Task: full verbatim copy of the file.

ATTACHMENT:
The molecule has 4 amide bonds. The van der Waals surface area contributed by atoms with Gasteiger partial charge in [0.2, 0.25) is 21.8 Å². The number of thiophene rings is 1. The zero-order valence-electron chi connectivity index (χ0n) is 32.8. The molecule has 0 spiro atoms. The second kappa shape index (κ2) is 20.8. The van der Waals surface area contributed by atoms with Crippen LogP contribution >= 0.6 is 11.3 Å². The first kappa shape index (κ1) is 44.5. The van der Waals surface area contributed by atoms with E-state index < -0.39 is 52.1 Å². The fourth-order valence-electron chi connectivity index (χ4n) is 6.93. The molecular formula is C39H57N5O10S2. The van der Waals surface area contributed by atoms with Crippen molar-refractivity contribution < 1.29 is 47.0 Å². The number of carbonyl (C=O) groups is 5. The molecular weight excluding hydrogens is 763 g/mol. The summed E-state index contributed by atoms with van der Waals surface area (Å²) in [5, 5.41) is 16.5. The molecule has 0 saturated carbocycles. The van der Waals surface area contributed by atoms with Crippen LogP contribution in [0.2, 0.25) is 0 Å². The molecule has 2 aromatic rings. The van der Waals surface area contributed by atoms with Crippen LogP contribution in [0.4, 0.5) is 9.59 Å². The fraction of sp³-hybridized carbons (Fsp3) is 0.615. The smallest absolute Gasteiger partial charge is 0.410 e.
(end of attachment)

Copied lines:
The molecule has 4 amide bonds. The van der Waals surface area contributed by atoms with Gasteiger partial charge in [0.2, 0.25) is 21.8 Å². The number of thiophene rings is 1. The zero-order valence-electron chi connectivity index (χ0n) is 32.8. The molecule has 0 spiro atoms. The second kappa shape index (κ2) is 20.8. The van der Waals surface area contributed by atoms with Crippen LogP contribution >= 0.6 is 11.3 Å². The first kappa shape index (κ1) is 44.5. The van der Waals surface area contributed by atoms with E-state index < -0.39 is 52.1 Å². The fourth-order valence-electron chi connectivity index (χ4n) is 6.93. The molecular formula is C39H57N5O10S2. The van der Waals surface area contributed by atoms with Crippen molar-refractivity contribution < 1.29 is 47.0 Å². The number of carbonyl (C=O) groups is 5. The molecular weight excluding hydrogens is 763 g/mol. The summed E-state index contributed by atoms with van der Waals surface area (Å²) in [5, 5.41) is 16.5. The molecule has 0 saturated carbocycles. The van der Waals surface area contributed by atoms with Crippen LogP contribution in [0.2, 0.25) is 0 Å². The molecule has 2 aromatic rings. The van der Waals surface area contributed by atoms with Crippen LogP contribution in [0.4, 0.5) is 9.59 Å². The fraction of sp³-hybridized carbons (Fsp3) is 0.615. The smallest absolute Gasteiger partial charge is 0.410 e.